1. How do you envision your role as First Vice Chair?
Primarily as a member of the team and in particular, as the right hand of the Chairman. It is the job of the vice chairs to assist the Chairman in carrying out his/her duties. I believe that the previous chairs have not utilized the vice chairs as effectively as they could have. The workload (committee oversight, particular projects, etc.) of the chairman should be delegated to the vice chairs. Additionally I would suggest that the vice chairs serve as regional liaisons for the counties with the state party (increase interaction and communication between county central committees and the board of the state party)
2. Who, if anyone, do you support for chairman?
As a candidate, I believe that we are very lucky in having some great candidates willing to step up and offer to run our state party. As a member of a central committee, of course I know who I’m going to vote for but I believe that is personal information and not something that needs to be disclosed until the vote.
Yes and no. While I believe there are many good things contained in this document, there are also many things understated or left out.
While I will grant that we had a failure at the statewide level, I don’t believe that the MDGOP failed to capitalize on the Republican wave. In areas where they could affect change, they did. In my own county, we had a huge Republican tidal wave. Every race that had a Republican candidate running was won by a Republican except one. Four years ago, we had a Republican majority and we won only 1 commissioner seat. And I think we made considerable gains on the local level in other races as well. I know Talbot has a Republican majority on their county council for the first time in many years.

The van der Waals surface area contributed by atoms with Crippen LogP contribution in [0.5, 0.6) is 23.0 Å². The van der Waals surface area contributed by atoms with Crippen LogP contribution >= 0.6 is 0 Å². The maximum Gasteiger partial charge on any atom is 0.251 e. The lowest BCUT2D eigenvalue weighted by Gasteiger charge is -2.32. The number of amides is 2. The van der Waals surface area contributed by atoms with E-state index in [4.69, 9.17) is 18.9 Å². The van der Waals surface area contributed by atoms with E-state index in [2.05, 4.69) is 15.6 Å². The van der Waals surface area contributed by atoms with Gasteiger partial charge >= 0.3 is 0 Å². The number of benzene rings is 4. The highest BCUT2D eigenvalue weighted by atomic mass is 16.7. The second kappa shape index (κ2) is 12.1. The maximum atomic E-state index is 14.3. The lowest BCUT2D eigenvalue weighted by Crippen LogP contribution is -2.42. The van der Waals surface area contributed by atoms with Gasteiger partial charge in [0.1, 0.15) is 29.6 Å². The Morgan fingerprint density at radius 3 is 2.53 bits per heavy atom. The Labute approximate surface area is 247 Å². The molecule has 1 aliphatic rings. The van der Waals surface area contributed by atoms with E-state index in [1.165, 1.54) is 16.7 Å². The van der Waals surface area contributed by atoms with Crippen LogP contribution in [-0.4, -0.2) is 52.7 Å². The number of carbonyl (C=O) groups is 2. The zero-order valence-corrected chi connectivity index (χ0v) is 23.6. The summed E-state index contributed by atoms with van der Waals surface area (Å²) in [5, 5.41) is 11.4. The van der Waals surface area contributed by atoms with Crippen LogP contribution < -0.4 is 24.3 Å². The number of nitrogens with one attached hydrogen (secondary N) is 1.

Our numbers make it almost impossible for us to make any significant gains statewide and even in a lot of jurisdictions. While I’ll grant that the Republicans statewide (and the state party) need to reach outside of our comfort zone and spread our message more effectively, how to spread that message is the tricky part. People have gotten so accustomed to listening to 30 second sound bites that it’s very hard to teach them anything. When we figure out how to accomplish that, than we will succeed in educating the voters – if they aren’t listening, how do we make them hear?